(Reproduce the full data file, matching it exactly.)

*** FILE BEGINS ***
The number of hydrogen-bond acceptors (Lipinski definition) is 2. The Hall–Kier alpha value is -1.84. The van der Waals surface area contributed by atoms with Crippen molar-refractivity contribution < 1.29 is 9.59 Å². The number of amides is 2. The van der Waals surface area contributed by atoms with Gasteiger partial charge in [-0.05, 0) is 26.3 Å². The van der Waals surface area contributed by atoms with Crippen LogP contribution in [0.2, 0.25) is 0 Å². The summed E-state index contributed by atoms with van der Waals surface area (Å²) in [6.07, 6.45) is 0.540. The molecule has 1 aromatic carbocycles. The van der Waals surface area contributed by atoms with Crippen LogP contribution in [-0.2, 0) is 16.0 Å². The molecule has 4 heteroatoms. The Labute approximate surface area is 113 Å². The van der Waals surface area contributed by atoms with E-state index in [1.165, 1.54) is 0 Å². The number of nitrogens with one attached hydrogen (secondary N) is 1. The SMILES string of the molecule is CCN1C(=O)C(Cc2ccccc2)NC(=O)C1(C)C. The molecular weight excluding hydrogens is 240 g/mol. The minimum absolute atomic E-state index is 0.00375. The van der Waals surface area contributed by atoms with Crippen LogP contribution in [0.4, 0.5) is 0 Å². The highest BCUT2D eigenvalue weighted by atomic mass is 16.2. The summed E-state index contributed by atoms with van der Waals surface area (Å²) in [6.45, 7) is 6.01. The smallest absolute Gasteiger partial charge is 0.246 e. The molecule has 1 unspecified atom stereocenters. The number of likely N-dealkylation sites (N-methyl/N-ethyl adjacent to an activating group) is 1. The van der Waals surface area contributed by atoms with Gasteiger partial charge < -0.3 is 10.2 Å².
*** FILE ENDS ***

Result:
The number of hydrogen-bond acceptors (Lipinski definition) is 2. The Hall–Kier alpha value is -1.84. The van der Waals surface area contributed by atoms with Crippen molar-refractivity contribution < 1.29 is 9.59 Å². The number of amides is 2. The van der Waals surface area contributed by atoms with Gasteiger partial charge in [-0.05, 0) is 26.3 Å². The van der Waals surface area contributed by atoms with Crippen LogP contribution in [0.2, 0.25) is 0 Å². The summed E-state index contributed by atoms with van der Waals surface area (Å²) in [6.07, 6.45) is 0.540. The molecule has 1 aromatic carbocycles. The van der Waals surface area contributed by atoms with Crippen LogP contribution in [-0.2, 0) is 16.0 Å². The molecule has 4 heteroatoms. The Labute approximate surface area is 113 Å². The van der Waals surface area contributed by atoms with E-state index in [1.165, 1.54) is 0 Å². The number of nitrogens with one attached hydrogen (secondary N) is 1. The SMILES string of the molecule is CCN1C(=O)C(Cc2ccccc2)NC(=O)C1(C)C. The molecular weight excluding hydrogens is 240 g/mol. The minimum absolute atomic E-state index is 0.00375. The van der Waals surface area contributed by atoms with Crippen LogP contribution in [0.4, 0.5) is 0 Å². The highest BCUT2D eigenvalue weighted by atomic mass is 16.2. The summed E-state index contributed by atoms with van der Waals surface area (Å²) in [6.45, 7) is 6.01. The smallest absolute Gasteiger partial charge is 0.246 e. The molecule has 1 unspecified atom stereocenters. The number of likely N-dealkylation sites (N-methyl/N-ethyl adjacent to an activating group) is 1. The van der Waals surface area contributed by atoms with Gasteiger partial charge < -0.3 is 10.2 Å².